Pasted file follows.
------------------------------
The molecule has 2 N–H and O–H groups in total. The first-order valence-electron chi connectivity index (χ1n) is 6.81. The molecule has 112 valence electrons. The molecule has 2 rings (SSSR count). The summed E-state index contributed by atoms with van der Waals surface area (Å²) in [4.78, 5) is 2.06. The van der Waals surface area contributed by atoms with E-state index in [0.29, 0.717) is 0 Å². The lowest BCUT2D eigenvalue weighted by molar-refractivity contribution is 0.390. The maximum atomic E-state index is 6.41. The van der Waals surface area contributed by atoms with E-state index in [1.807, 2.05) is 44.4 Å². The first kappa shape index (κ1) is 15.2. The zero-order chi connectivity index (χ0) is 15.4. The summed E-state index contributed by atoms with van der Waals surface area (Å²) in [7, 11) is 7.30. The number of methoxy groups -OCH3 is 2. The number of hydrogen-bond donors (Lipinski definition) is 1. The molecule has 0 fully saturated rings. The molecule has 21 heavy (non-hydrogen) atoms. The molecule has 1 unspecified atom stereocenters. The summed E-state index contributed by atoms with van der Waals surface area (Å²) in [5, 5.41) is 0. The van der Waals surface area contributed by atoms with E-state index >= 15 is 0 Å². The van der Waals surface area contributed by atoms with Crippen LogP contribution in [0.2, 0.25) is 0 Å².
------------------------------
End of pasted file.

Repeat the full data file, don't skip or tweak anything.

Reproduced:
The molecule has 2 N–H and O–H groups in total. The first-order valence-electron chi connectivity index (χ1n) is 6.81. The molecule has 112 valence electrons. The molecule has 2 rings (SSSR count). The summed E-state index contributed by atoms with van der Waals surface area (Å²) in [4.78, 5) is 2.06. The van der Waals surface area contributed by atoms with E-state index in [0.29, 0.717) is 0 Å². The lowest BCUT2D eigenvalue weighted by molar-refractivity contribution is 0.390. The maximum atomic E-state index is 6.41. The van der Waals surface area contributed by atoms with E-state index in [1.807, 2.05) is 44.4 Å². The first kappa shape index (κ1) is 15.2. The zero-order chi connectivity index (χ0) is 15.4. The summed E-state index contributed by atoms with van der Waals surface area (Å²) in [7, 11) is 7.30. The number of methoxy groups -OCH3 is 2. The number of hydrogen-bond donors (Lipinski definition) is 1. The molecule has 0 fully saturated rings. The molecule has 21 heavy (non-hydrogen) atoms. The molecule has 1 unspecified atom stereocenters. The summed E-state index contributed by atoms with van der Waals surface area (Å²) in [5, 5.41) is 0. The van der Waals surface area contributed by atoms with E-state index >= 15 is 0 Å². The van der Waals surface area contributed by atoms with Crippen LogP contribution in [0.2, 0.25) is 0 Å².